The Community on the Move project played on that truth. In math, students chose a dream car. They drew "family status" cards, which assigned them various yearly incomes, dependents, and debt loads. Working with these constraints, they calculated the real cost of their car, including financing, down payment, and insurance, to determine whether they could afford it.

In science, students built model cars propelled by balloons in order to understand the physics of the vehicles. They looked at fuel efficiency and studied alternative fuels -- a hot topic in an area where much of the population works in local refineries. Social studies activities included students writing to local industries to ask them what vehicles were most used in Louisiana, and why. English lessons addressed the propaganda used in car ads and asked students to make their own advertisements.

In the course of their projects, students use computers to locate identified online resources such as fuel-efficiency charts or rosters of local industries. Landry students use other applications, such as Microsoft Producer, to create and present final projects.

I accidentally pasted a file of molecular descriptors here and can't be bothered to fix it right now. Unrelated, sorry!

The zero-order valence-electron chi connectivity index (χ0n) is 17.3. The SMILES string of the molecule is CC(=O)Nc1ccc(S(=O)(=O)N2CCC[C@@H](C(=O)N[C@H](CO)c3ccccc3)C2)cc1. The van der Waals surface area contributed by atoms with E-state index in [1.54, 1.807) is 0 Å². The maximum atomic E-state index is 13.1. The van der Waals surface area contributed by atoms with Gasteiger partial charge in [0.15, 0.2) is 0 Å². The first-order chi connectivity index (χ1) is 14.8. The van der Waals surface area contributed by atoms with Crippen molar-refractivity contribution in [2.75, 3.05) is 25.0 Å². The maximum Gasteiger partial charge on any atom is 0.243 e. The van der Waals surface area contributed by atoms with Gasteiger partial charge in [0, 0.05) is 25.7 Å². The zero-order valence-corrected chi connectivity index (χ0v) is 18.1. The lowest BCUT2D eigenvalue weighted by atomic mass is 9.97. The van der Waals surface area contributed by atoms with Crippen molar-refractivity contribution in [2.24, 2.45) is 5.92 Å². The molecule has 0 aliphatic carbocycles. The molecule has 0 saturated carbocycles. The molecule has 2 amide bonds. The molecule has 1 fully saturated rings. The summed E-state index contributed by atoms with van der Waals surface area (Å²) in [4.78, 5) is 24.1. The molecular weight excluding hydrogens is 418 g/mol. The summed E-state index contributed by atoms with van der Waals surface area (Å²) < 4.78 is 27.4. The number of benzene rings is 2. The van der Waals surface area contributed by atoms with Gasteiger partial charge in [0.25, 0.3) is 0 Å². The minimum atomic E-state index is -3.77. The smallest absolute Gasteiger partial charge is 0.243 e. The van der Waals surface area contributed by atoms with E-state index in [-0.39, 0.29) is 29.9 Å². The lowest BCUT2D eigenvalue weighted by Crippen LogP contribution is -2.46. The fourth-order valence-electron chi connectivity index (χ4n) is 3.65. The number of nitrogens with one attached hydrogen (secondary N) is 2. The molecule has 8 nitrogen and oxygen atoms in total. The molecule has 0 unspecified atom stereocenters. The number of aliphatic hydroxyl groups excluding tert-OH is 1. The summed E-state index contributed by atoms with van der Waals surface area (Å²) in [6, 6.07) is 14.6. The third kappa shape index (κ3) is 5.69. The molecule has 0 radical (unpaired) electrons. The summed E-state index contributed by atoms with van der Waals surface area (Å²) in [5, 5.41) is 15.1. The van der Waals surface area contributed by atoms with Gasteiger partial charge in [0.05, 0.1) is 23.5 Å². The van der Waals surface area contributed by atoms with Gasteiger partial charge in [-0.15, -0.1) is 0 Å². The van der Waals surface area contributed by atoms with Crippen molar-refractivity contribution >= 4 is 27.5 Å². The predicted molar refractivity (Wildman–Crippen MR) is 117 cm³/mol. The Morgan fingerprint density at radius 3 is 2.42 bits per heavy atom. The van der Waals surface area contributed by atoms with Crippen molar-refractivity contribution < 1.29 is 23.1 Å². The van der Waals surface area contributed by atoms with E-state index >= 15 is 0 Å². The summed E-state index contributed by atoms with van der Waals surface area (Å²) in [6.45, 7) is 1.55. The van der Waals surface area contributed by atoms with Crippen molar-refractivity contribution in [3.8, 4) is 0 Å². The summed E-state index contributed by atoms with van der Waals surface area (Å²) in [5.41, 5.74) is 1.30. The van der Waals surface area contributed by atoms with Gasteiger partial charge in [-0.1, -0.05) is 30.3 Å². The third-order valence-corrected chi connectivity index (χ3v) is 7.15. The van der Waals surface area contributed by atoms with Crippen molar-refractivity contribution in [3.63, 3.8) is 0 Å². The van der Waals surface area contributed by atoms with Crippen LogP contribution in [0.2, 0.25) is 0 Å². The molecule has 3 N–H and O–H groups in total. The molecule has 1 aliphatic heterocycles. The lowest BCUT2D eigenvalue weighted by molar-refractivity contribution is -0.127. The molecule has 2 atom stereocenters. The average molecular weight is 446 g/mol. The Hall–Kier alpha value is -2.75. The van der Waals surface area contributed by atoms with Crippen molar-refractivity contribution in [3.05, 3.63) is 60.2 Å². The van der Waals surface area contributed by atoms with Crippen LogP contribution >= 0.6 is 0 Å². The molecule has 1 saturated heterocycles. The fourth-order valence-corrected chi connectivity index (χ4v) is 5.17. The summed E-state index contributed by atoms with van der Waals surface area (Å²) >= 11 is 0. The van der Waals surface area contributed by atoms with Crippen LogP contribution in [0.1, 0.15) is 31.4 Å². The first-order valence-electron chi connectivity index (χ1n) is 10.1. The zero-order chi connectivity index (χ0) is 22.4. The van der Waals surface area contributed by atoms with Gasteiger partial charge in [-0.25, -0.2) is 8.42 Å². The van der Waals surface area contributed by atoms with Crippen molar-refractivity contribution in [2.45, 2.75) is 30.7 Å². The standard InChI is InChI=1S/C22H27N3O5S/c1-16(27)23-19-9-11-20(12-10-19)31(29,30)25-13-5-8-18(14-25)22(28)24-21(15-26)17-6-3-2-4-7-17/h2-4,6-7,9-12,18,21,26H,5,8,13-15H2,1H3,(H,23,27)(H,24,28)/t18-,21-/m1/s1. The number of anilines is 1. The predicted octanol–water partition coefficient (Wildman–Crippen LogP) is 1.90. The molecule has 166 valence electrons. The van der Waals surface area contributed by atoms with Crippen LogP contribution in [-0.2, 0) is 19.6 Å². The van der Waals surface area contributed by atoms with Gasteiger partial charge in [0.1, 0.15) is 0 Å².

Thanks to a large grant in 2000 from BellSouth (now AT&T South), the school now has Internet access and multiple computers in every classroom, as well as a project lab with computers and a library that can accommodate heavier computer use. The grant money was also used for professional development; teachers were paid to spend Saturdays learning how to successfully integrate technology into the curriculum.

The school district's Gayle Clement says the integration gives Landry students, fewer than 50 percent of whom have computers at home, a better chance to succeed. "We feel really confident that when they enter the high schools, they've got a fair shot there," Clement says.


Programs Pay Off